Checking for twist...

I've been working on my wife's wood duck 14 in my basement since January, and so far it's coming along nicely. There have been a few bumps along the way, but overall I'm satisfied with the results. I've reached a bit of a conundrum, however. I'm sure I'm not the first to build in their basement, can anyone advise the best way to check for twist when there are no sight lines? I've got max 3 feet from the bow and 6 from the back before I hit a wall. I've been going through Laszlo's notes on his WD12 build, and I've followed Grumpy's suggestions on using levels but I remember reading something about utilizing a center line, I just don't remember which post I read it in or what the process was.

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RE: Checking for twist...

The center line in my postings was to make sure that the coaming was properly centered, not to eliminate twist.

Sight lines and winding sticks are the easiest, cheapest and most accurate ways to detect twist but you can use measurements, too. The problem with measurements is that they are more susceptible to errors than simply sighting, but if you're careful they will work.

The first thing you have to do is set up a reference for level. That's usually the hardest part. Once you have a reference level, you put the winding sticks on the boat and measure the distances from the tips to level and adjust the boat until they're the same. But you may not need to do that.

For your setup, you could try moving one end of your boat right up against the wall to combine your clearances into a 9 foot sight line from the bow and 21 feet from the stern. You can also increase the sensitivity of the test by making the sticks longer since the deflection of the tip is proportional to the length of the stick. A 1/16 inch deflect on a 3-foot stick would turn into a 1/4 inch deflection on a 12-foot stick.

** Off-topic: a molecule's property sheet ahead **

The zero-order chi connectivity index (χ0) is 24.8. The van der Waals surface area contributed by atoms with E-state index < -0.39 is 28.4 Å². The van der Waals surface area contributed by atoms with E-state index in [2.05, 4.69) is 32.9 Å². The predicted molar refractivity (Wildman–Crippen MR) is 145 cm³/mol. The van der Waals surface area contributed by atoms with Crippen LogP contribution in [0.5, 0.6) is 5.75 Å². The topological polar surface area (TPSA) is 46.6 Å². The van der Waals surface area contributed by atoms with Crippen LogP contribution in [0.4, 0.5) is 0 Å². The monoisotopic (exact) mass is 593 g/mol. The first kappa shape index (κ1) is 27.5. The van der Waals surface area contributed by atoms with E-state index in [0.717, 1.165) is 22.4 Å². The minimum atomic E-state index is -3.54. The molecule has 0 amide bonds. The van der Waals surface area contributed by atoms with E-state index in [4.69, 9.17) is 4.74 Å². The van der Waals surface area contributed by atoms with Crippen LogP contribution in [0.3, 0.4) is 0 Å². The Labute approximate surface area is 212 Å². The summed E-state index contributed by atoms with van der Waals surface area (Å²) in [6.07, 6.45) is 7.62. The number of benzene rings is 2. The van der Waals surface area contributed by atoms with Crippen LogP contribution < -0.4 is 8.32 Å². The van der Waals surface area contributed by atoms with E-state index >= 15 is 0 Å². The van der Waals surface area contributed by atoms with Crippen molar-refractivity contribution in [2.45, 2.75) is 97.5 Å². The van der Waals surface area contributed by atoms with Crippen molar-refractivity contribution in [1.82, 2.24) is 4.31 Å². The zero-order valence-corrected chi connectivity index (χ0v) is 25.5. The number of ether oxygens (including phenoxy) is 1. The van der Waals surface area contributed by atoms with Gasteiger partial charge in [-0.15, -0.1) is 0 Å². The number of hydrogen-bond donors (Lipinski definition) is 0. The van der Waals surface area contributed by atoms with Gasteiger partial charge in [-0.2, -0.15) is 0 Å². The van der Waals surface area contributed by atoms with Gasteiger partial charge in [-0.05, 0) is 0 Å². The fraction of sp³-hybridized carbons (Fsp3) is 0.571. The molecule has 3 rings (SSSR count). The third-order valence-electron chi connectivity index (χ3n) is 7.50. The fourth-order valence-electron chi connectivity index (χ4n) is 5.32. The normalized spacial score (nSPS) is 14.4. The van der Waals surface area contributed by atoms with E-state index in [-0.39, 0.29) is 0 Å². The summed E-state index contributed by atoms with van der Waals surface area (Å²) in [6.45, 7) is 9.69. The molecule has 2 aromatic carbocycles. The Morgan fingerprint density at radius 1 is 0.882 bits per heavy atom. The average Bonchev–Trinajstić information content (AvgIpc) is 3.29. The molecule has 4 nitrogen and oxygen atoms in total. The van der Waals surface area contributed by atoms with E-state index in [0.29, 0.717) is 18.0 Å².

You can also work on maximizing the visibility to make smaller differences easier to see. A gray wall, white back stick and black front stick with good lighting would show up very small differences.

Good luck,

Laszlo

 

RE: Checking for twist...

At what point are you in your build?

Checking for twist is most useful - and correctable - when your panels are all in place, stitched together but not tacked / spot-glued. Easiest way is to take two long-ish, straight sticks that are stout enough to stay straight when placed across the gunwales / shearclamps near the bow and stern. It's quickly evident, once you set those in place then step back as far as you can to sight along the top edges of those stick, whether they're 'in the same plane' or not.

A centerline of some kind - stretched fish line or wire, even carpenters' string - is useful too strung between the bow & stern. Then you can take a level or plumb bob to read whether the centerline of the hull along the bottom deviates any from what the stretched line above defines.

If you have (or can borrow) a laser level that can be set for horizontal and/or vertical lines you can do both of these reads with ease. Only caveat being that you have to have set up your building platform with a level surface for your build.

I used one to check for twist when building my Waterlust kit. Set it to project a line from bow to stern with the horizontal positioned to illuminate those points. Then take a rule to where each frame meets the gunwales on either side and measure from the horizontal line to the top of the gunwale. Any difference in the numbers you get indicates something that needs correcting; when everything's square & plumb those numbers ought to be equal.

RE: Checking for twist...

Laszlo, thank you for the clarification on that. I knew I read something but obviously remembered incorrectly. I will have to use that when I get to that point in my build. Sp, it seems that what you are describing with the fishing line might well be what i was remembering. Currently I am at that exact stage, everything is wired up and waiting to be tacked. With warmer weather approaching I'd like to get this done before summer is over. Thank you both for the opportunity to learn from your experience once again. It seems as though I will have to rearrange my basement a bit again but that's not an issue.

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